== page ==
This may account, between the speed and his apparent lack of artistic conviction, for the observation several writers have made about the Introduction & Allegro being a step backwards from the advance in his style from the String Quartet of 1902 (a masterpiece regardless of its having been written by a student) and the Sonatine, written along with the suite of piano pieces, Miroirs, between 1903 and 1905. Perhaps this had to do with the lack of time to focus on any challenging stylistic details as much as it had the nature of the commission, with Debussy's example as a model rather than something to be out-done, or of the harp itself.
Whatever the limitations, conscious or otherwise, Ravel placed on its inception, the work has become one of the staples of the harpist's repertoire. Here is a performance by the Israeli Chamber Project with harpist Sivan Magen from 2010:
Like his own teacher, Fauré, Ravel was concerned his pupils find their own individual voices and not be overly (or perhaps overtly) influenced by established masters. For instance, he warned one it was impossible to learn from studying Debussy's music, not because of any antipathy for his elder colleague's music but because “only Debussy could have written it and made it sound like only Debussy can sound.” When an American fan, George Gershwin, a newly minted composer of Classical Music with his Rhapsody in Blue. asked to study with him, Ravel declined on the basis it would get in the way of his already natural talent and turn him into a second-rate Ravel.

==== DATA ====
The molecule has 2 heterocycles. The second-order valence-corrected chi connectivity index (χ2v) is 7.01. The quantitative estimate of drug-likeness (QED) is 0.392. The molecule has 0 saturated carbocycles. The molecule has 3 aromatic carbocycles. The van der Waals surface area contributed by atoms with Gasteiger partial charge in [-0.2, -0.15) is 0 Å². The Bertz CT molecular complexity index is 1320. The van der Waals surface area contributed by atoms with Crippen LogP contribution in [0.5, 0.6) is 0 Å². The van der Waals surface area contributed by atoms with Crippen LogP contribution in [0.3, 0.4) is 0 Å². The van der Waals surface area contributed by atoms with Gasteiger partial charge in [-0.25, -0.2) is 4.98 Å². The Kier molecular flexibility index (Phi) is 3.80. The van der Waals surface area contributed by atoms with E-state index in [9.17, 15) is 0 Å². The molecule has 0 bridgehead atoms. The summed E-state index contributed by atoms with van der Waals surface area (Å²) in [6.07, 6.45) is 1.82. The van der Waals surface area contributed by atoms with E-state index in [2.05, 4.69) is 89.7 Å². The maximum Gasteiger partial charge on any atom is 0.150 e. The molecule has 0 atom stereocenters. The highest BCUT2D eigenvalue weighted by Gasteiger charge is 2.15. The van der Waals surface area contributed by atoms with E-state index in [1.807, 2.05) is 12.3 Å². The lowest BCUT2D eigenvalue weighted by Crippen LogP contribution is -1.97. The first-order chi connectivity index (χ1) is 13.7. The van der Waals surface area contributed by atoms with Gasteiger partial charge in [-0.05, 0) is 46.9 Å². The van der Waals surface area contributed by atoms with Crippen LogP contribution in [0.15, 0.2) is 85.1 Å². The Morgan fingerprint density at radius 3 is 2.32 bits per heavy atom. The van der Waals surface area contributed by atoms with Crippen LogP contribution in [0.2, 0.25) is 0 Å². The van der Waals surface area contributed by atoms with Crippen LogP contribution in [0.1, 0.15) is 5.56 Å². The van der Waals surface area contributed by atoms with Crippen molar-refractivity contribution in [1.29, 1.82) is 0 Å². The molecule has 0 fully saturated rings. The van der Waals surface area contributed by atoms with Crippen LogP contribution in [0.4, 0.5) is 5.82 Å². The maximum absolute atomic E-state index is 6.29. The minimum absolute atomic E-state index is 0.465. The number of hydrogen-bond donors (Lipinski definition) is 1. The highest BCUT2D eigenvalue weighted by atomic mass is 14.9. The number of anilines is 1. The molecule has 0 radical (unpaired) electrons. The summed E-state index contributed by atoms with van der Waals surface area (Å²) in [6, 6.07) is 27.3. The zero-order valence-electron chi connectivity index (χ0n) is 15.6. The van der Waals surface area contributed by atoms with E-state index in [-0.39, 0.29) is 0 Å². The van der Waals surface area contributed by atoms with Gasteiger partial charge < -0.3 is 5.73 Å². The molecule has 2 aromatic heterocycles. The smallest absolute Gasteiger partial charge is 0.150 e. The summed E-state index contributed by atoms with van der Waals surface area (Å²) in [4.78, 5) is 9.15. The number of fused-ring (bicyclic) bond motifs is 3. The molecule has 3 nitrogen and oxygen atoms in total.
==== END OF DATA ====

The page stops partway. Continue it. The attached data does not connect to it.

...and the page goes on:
One of the things Ravel told his students: “Complexe mais pas compliqué.” Complex, but not complicated. It may sound contradictory, but perhaps the reason he took so long before he completed a piece was because it is easy to write something complex, but difficult to keep it from sounded complicated.
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Let's come back to Ravel's Tombeau de Couperin which concludes the program. It would make sense, two works by one composer, to consider them attacca but in this case, given the nature of the programming, let's follow the chronological lead of stylistic development in these pieces from the early years of the previous century. Keep in mind the “newest” piece on this program, the Stravinsky, still often thought of as “contemporary music,” is 104 years old.